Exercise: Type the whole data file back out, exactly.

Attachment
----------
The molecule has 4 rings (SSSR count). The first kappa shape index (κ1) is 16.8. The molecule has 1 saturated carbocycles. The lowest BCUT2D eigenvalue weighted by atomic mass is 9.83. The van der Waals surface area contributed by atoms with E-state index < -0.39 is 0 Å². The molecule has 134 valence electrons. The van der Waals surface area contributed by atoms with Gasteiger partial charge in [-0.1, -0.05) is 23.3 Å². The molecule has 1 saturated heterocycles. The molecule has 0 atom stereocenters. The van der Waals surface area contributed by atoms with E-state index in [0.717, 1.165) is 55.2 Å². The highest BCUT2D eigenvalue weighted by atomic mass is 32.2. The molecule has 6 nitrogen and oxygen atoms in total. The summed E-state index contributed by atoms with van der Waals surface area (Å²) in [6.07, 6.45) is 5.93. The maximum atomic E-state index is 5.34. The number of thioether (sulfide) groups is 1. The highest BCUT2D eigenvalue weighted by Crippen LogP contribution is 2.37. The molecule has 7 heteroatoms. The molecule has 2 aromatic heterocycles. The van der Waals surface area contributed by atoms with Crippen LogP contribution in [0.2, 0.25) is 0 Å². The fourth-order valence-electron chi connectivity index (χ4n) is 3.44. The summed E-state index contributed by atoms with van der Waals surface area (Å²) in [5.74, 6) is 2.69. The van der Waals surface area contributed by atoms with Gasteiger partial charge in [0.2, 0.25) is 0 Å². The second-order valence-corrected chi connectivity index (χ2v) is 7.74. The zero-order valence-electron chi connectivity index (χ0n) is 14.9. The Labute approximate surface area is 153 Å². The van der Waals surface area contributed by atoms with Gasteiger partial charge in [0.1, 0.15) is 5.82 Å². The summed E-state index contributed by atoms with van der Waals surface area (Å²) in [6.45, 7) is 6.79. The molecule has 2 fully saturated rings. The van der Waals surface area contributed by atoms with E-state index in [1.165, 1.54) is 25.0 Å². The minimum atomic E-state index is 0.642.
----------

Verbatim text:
The molecule has 4 rings (SSSR count). The first kappa shape index (κ1) is 16.8. The molecule has 1 saturated carbocycles. The lowest BCUT2D eigenvalue weighted by atomic mass is 9.83. The van der Waals surface area contributed by atoms with E-state index < -0.39 is 0 Å². The molecule has 134 valence electrons. The van der Waals surface area contributed by atoms with Gasteiger partial charge in [-0.1, -0.05) is 23.3 Å². The molecule has 1 saturated heterocycles. The molecule has 0 atom stereocenters. The van der Waals surface area contributed by atoms with E-state index in [0.717, 1.165) is 55.2 Å². The highest BCUT2D eigenvalue weighted by atomic mass is 32.2. The molecule has 6 nitrogen and oxygen atoms in total. The summed E-state index contributed by atoms with van der Waals surface area (Å²) in [6.07, 6.45) is 5.93. The maximum atomic E-state index is 5.34. The number of thioether (sulfide) groups is 1. The highest BCUT2D eigenvalue weighted by Crippen LogP contribution is 2.37. The molecule has 7 heteroatoms. The molecule has 2 aromatic heterocycles. The van der Waals surface area contributed by atoms with Crippen LogP contribution in [0.2, 0.25) is 0 Å². The fourth-order valence-electron chi connectivity index (χ4n) is 3.44. The summed E-state index contributed by atoms with van der Waals surface area (Å²) in [5.74, 6) is 2.69. The van der Waals surface area contributed by atoms with Gasteiger partial charge in [0.2, 0.25) is 0 Å². The second-order valence-corrected chi connectivity index (χ2v) is 7.74. The zero-order valence-electron chi connectivity index (χ0n) is 14.9. The Labute approximate surface area is 153 Å². The van der Waals surface area contributed by atoms with Gasteiger partial charge in [0.1, 0.15) is 5.82 Å². The summed E-state index contributed by atoms with van der Waals surface area (Å²) in [6.45, 7) is 6.79. The molecule has 2 fully saturated rings. The van der Waals surface area contributed by atoms with E-state index in [1.165, 1.54) is 25.0 Å². The minimum atomic E-state index is 0.642.